Opportunity and Achievement — Shrinking the Two Gaps
By Karen Almachi
Photo by Jessica Hill
When taking a look at the existing disparities in education, the two main gaps that need to be addressed are the achievement gap and the opportunity gap. Understanding the distinction between these two gaps is essential because it allows us to know where changes need to be made in order truly to make an impact for marginalized students.
The wide gap in academic performance between students of different racial and ethnic backgrounds has been steadily diminishing within the past decades, but significant disparities still exist and are reflected in performance scores. With the ongoing pandemic, the academic achievement gap is not disappearing anytime soon.
The achievement gap specifically focuses on the disparity in academic achievement between groups of students. Success measures, such as grades, SAT scores, ACT scores, college graduation rates, dropout rates, and more, highlight the gap in academic performance between students from different racial backgrounds.
The opportunity gap takes a look at the external factors that cannot be controlled by the individual, such as race/ethnic identity, gender, or socioeconomic status. These external factors contribute to the issue of inequality where individuals struggle to have access to the same resources and opportunities as others. As a result, these factors can either negatively or positively impact a student’s academic achievement.
The opportunity gap is about the lack of equal chance, resources, and opportunity between groups of individuals as a result of their backgrounds while the achievement gap is about the concerning academic disparity between groups of individuals.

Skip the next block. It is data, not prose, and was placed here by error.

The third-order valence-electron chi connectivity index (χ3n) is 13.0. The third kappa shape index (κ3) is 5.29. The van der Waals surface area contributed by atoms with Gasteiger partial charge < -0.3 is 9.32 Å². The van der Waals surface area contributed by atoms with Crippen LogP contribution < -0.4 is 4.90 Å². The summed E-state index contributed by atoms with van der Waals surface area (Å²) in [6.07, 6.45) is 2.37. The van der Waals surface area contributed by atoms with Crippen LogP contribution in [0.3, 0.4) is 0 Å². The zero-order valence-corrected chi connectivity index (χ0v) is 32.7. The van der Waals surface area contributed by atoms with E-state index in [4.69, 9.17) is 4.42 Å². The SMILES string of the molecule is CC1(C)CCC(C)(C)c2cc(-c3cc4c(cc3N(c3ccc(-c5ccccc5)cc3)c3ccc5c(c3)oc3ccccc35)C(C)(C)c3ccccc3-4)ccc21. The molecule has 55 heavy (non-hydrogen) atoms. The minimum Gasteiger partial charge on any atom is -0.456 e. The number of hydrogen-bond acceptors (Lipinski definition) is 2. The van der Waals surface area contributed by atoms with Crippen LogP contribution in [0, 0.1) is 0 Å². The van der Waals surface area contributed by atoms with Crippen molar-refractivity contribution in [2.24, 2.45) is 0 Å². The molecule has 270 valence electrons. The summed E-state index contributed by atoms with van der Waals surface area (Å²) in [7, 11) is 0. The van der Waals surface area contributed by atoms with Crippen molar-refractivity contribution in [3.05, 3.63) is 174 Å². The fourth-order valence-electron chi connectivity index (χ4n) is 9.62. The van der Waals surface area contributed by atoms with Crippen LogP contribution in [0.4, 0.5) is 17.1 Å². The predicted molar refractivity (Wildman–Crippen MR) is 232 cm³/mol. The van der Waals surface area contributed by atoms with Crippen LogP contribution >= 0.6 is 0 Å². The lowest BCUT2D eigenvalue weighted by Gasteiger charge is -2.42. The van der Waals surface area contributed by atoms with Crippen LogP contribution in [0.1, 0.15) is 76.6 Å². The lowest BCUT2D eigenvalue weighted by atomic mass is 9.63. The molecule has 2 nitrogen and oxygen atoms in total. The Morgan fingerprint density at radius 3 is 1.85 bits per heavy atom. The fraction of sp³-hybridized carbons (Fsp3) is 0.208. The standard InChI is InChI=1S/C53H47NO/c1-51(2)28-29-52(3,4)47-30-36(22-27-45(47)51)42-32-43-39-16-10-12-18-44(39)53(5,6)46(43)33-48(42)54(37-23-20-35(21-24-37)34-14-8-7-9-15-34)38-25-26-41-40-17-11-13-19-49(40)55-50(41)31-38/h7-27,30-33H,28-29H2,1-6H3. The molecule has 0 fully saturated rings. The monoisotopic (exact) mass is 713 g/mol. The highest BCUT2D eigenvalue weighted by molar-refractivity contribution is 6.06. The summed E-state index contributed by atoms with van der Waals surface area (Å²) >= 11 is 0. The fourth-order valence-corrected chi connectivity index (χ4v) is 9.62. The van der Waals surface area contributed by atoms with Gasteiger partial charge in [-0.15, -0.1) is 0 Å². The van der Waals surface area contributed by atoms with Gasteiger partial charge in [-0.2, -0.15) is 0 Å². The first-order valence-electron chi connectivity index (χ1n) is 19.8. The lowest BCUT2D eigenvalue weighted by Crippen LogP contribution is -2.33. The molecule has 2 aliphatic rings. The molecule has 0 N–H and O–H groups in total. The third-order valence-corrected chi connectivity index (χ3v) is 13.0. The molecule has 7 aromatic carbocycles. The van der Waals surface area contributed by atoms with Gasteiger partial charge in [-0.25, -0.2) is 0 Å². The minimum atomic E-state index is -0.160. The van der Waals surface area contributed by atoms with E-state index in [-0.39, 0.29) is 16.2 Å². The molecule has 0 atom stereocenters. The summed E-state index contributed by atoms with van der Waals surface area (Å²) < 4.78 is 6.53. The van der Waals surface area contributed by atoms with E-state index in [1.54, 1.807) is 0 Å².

Without the proper resources and opportunities, the achievement gap will only continue to grow and affect the learning of children. Whether it is factors such as race, socioeconomics, or other aspects, the lack of opportunities stemming from these factors greatly contributes to the achievement gap where marginalized students are struggling to keep up with their counterparts who are in more favorable circumstances. Marginalized individuals face many obstacles when they do not have access to the same opportunities as other individuals who are more privileged. This results in creating situations and environments inadequate for students to learn and thrive.
To improve the learning and knowledge retained by children in schools, it is essential to understand the ways in which the opportunity gap is enabling the achievement gap. Without equal access to resources, it only adds to the number of barriers that marginalized students need to overcome to accomplish the same level of success. It is the opportunity gap that limits the potential of marginalized individuals, especially students. Marginalized students are at the lower end of this gap where they are put at a disadvantage at a very young age.
At Effective to Great Education, the technology being developed is centered around social-emotional learning (SEL) tools that will be implemented in schools in order to create education equity and social impact. The emphasis on SEL is a step towards bringing equality to students who have been restricted from having access to tools that will help build learning environments best suited for marginalized students. It is a step closer to closing the opportunity gap, which has been holding back so many students from reaching their fullest potential. The achievement gap cannot continue to shrink unless the opportunity gap is handled as well.